HomeCase CommentaryThe Political Consequences of Deference are not Always the Same
Justice Rosalie Abella

The Political Consequences of Deference are not Always the Same

In my last post on this blog, I commented and mostly praised two recent blog posts at Double Aspect by Mark Mancini from earlier this month calling for less deference to administrators in judicial review, unless a statute explicitly calls for such deference. But after I began drafting my response, a new development arose that now calls for a brief addendum.

Earlier this month, the Supreme Court released its decision in Canada (Minister of Public Safety and Emergency Preparedness) v Chhina. The decision made headlines for holding that detained migrants could bring an application seeking the writ of habeas corpus. I am insufficiently expert to have a strong opinion on the detention regime and the availability of habeas corpus, though I did find Justice Karakatsanis’s majority opinion compelling. Subject matter experts, such as Jamie Chai Yun Lieuw, also seem to be applauding the decision.

What could have flown under the radar on first impression is Justice Abella’s dissent, asserting that immigration officials should have their powers interpreted broadly so as to render immaterial the inability to resort to the courts and obtain the great writ. Implicit in her decision was a belief in the potential of administrative actors such as the immigration officials to facilitate justice.

Even in this case that did not concern the standard of review per se, we see Justice Abella again expressing faith in the administrative state to facilitate justice. Though often referred to as a “progressive” jurist (a label I wish we would reserve for the realm of politics), her macro-level concern to not constrain administrative action nonetheless shines through. This occurred even in a case where the courts declining jurisdiction was arguably an impediment to a “progressive” result and even in the face of evidence that the administrative state was not dispensing the type of justice that one might have hoped.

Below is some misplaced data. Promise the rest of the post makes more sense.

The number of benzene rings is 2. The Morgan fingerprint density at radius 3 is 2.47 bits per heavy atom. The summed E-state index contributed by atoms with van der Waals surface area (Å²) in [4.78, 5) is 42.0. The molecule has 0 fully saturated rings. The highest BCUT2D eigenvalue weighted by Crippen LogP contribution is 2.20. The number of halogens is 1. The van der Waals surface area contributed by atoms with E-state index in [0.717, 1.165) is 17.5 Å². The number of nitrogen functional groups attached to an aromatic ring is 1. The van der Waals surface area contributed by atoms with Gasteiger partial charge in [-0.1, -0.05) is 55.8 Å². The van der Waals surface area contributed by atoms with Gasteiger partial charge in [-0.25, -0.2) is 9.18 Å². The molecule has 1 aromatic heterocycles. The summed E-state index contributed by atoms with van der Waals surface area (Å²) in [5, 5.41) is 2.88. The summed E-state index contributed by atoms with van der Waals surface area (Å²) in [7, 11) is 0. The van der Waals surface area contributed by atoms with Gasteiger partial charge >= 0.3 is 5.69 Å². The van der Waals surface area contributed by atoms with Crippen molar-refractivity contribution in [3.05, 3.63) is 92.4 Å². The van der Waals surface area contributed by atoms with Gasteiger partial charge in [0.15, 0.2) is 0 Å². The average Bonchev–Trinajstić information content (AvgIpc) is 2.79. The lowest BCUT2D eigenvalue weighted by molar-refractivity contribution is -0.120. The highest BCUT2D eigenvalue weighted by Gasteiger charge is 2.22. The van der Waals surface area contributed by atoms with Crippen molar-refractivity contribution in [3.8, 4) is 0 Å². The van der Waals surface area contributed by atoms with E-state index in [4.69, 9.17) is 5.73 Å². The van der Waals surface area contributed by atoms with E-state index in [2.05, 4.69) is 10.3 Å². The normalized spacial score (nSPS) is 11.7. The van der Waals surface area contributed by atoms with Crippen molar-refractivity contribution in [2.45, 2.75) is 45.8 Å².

I add this brief addendum to my earlier post to attempt to emphasize, yet again, that standard of review and the fundamental role of the courts in judicial review should not be construed as a left-right political issue. I suspect many “Progressives” from the era of W.P.M. Kennedy (no relation) would be surprised, to say the least, that their successors are arguing for deference to immigration officials revoking citizenship or prison wardens assigning individuals to solitary confinement. While the opposite may occur in labour law, we should ask ourselves whether departing from traditional principles of statutory interpretation is justified in any individual case. And if a particular statute indeed calls for deference, principles of statutory interpretation can generally respect that.

One could of course argue that deference should be granted to all administrators for reasons such as efficiency, expertise, and independence. This is a genuine policy view to hold (though Mark Mancini convincingly casts doubt on whether the empirical assumptions underlying such viewpoints are actually true). But one should be careful what one wishes for regarding the consequences of such a view.

Now, it’s time to wait for the trilogy…

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